Barn swallows rested on a wire up high.
One carried straw to build a nest this spring.
The other watched, aware of harm nearby.
To warn its mate, the bird commenced to sing.
The little black cat leaped from hayloft door.
The swallows flapped and flew like Peter Pan.
The cat spit-cleaned his paws, to help ignore
the fact that cagey birds outfoxed his plan.
Setting my sail on a shimmering sea,
I invited you to skim with me.
Away from the shore to never-never land,
together we swept, hand in hand.
One day my hand unclasped your own,
I drifted then on the sea alone.
My heart became a desert trail
like waves of water, behind the sail,
which opened, then closed a shimmering plane
without you there to whisper my name.
I listen for your voice above the ocean’s roar.
If I could summon you back once more!
But I hear nothing and feel no breeze
to carry me over the shimmering seas,
which mirror your face in a puzzle-like shade
as I reflect on the error I’ve made.
How could I have been so blind
as to leave unlocked the door of my mind,
through which you escaped on the shimmering sea?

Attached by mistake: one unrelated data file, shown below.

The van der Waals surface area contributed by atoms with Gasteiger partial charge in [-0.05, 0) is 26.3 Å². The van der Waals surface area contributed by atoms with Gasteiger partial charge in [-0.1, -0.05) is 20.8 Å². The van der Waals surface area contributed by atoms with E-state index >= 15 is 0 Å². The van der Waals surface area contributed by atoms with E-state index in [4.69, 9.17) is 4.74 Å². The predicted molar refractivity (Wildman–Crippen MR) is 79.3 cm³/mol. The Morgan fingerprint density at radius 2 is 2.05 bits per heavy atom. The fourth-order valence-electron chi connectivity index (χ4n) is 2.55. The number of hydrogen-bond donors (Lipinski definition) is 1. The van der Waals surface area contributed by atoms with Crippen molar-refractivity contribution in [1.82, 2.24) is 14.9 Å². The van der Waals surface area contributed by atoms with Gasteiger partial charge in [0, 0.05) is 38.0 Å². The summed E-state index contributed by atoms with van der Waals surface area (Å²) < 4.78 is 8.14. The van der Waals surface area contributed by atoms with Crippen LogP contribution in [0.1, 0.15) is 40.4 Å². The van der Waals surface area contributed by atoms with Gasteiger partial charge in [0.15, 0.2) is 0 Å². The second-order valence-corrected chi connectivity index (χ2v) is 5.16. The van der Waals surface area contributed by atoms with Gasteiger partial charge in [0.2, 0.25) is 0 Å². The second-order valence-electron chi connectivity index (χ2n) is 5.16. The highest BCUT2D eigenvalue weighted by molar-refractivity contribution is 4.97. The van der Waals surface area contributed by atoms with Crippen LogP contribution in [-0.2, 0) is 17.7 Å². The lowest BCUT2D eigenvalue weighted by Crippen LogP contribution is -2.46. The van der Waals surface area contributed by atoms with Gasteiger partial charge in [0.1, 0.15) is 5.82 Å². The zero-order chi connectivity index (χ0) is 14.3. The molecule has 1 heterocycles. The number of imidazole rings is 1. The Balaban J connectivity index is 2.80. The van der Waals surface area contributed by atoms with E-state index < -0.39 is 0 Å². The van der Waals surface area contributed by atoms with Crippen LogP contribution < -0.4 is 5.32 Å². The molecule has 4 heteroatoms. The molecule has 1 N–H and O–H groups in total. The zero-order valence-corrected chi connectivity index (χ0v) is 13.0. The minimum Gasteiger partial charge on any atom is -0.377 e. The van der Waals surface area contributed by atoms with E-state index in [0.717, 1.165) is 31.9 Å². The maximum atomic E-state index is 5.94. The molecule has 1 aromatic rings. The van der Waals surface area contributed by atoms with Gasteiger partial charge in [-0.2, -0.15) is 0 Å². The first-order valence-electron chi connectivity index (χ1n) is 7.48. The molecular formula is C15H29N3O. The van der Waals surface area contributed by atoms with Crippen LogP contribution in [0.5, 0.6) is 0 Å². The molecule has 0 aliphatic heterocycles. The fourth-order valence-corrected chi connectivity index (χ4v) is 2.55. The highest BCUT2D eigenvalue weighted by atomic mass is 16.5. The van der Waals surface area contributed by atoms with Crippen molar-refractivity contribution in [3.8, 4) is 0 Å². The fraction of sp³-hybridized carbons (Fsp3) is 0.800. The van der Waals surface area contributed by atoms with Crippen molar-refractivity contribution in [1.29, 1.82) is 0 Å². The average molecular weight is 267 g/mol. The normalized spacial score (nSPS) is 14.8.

Oh, precious love, still sail with me.
My kitten named Polly was silky black with white trim about her face. She looked like a tiny panther, which had been sprinkled with honey and then turned loose in a cotton patch. The white patches resembled bits of cotton stuck to the honey on the black, silky fur. Honey was an appropriate way to describe Polly because, as a child, I loved my kitten very much.
Another kitten, called Peter, was my sister’s pet. I suppose that sometime in the first readers, Yvonne and I must have read stories of Peter and Polly, a little boy and girl, because I know that as a child I was not creative enough to think of original names.
As an adult, I found that naming my children was a difficult task. When I gave birth to four babies, I was flabbergasted–not about the four babies–about how to choose suitable names. The babies…
I received a call today from a dear friend who lives far away. She’s a widow and I had not talked to her in a long time. She and her husband were our close friends many years ago when we were young and our husbands were serving in the U.S. Air Force.
During our conversation, she asked me if I still planned to vote for the candidate we’d discussed in an earlier telephone call. I told her I was. She said she had been encouraged by two of her family members to vote for the same one. She admitted that she liked the other candidate. But she said she would probably vote her family’s choice and my choice–because of certain issues.
There’s no doubt that my friend is a registered voter and has been for a long time.
If you are a U.S. Citizen of voting age but for some reason, you’ve never registered to vote, now is a good time to register. Become interested in the process that keeps our country strong. Register. Go to your polling place. Vote!